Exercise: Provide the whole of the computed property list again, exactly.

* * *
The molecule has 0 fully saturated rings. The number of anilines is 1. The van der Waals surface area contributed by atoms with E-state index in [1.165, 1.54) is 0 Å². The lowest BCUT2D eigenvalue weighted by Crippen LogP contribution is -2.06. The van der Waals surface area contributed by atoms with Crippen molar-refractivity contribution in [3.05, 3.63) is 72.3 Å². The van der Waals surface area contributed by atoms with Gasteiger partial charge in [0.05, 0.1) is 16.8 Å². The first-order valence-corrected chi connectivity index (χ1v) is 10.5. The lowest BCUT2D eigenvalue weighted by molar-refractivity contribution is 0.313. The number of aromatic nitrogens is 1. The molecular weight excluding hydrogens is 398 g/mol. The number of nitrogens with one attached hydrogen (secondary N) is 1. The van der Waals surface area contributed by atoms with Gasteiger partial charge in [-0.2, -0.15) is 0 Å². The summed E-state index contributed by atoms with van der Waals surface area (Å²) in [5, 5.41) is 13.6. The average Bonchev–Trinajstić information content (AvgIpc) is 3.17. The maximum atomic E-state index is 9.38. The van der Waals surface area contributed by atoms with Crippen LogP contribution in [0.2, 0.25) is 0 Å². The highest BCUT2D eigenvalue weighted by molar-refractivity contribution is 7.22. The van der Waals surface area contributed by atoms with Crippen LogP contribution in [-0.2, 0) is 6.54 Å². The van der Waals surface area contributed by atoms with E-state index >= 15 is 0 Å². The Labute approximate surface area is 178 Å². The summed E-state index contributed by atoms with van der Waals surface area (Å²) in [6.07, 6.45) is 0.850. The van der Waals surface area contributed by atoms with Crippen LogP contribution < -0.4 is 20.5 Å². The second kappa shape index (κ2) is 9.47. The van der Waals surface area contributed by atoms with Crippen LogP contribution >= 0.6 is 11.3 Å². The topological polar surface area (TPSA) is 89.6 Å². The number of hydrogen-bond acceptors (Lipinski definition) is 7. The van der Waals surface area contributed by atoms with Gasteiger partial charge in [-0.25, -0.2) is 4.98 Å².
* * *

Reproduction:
The molecule has 0 fully saturated rings. The number of anilines is 1. The van der Waals surface area contributed by atoms with E-state index in [1.165, 1.54) is 0 Å². The lowest BCUT2D eigenvalue weighted by Crippen LogP contribution is -2.06. The van der Waals surface area contributed by atoms with Crippen molar-refractivity contribution in [3.05, 3.63) is 72.3 Å². The van der Waals surface area contributed by atoms with Gasteiger partial charge in [0.05, 0.1) is 16.8 Å². The first-order valence-corrected chi connectivity index (χ1v) is 10.5. The lowest BCUT2D eigenvalue weighted by molar-refractivity contribution is 0.313. The number of aromatic nitrogens is 1. The molecular weight excluding hydrogens is 398 g/mol. The number of nitrogens with one attached hydrogen (secondary N) is 1. The van der Waals surface area contributed by atoms with Gasteiger partial charge in [-0.2, -0.15) is 0 Å². The summed E-state index contributed by atoms with van der Waals surface area (Å²) in [5, 5.41) is 13.6. The average Bonchev–Trinajstić information content (AvgIpc) is 3.17. The maximum atomic E-state index is 9.38. The van der Waals surface area contributed by atoms with Crippen LogP contribution in [0.2, 0.25) is 0 Å². The highest BCUT2D eigenvalue weighted by molar-refractivity contribution is 7.22. The van der Waals surface area contributed by atoms with Crippen LogP contribution in [-0.2, 0) is 6.54 Å². The van der Waals surface area contributed by atoms with E-state index >= 15 is 0 Å². The Labute approximate surface area is 178 Å². The summed E-state index contributed by atoms with van der Waals surface area (Å²) in [6.07, 6.45) is 0.850. The van der Waals surface area contributed by atoms with Crippen LogP contribution < -0.4 is 20.5 Å². The second kappa shape index (κ2) is 9.47. The van der Waals surface area contributed by atoms with Crippen LogP contribution >= 0.6 is 11.3 Å². The topological polar surface area (TPSA) is 89.6 Å². The number of hydrogen-bond acceptors (Lipinski definition) is 7. The van der Waals surface area contributed by atoms with Gasteiger partial charge in [-0.25, -0.2) is 4.98 Å².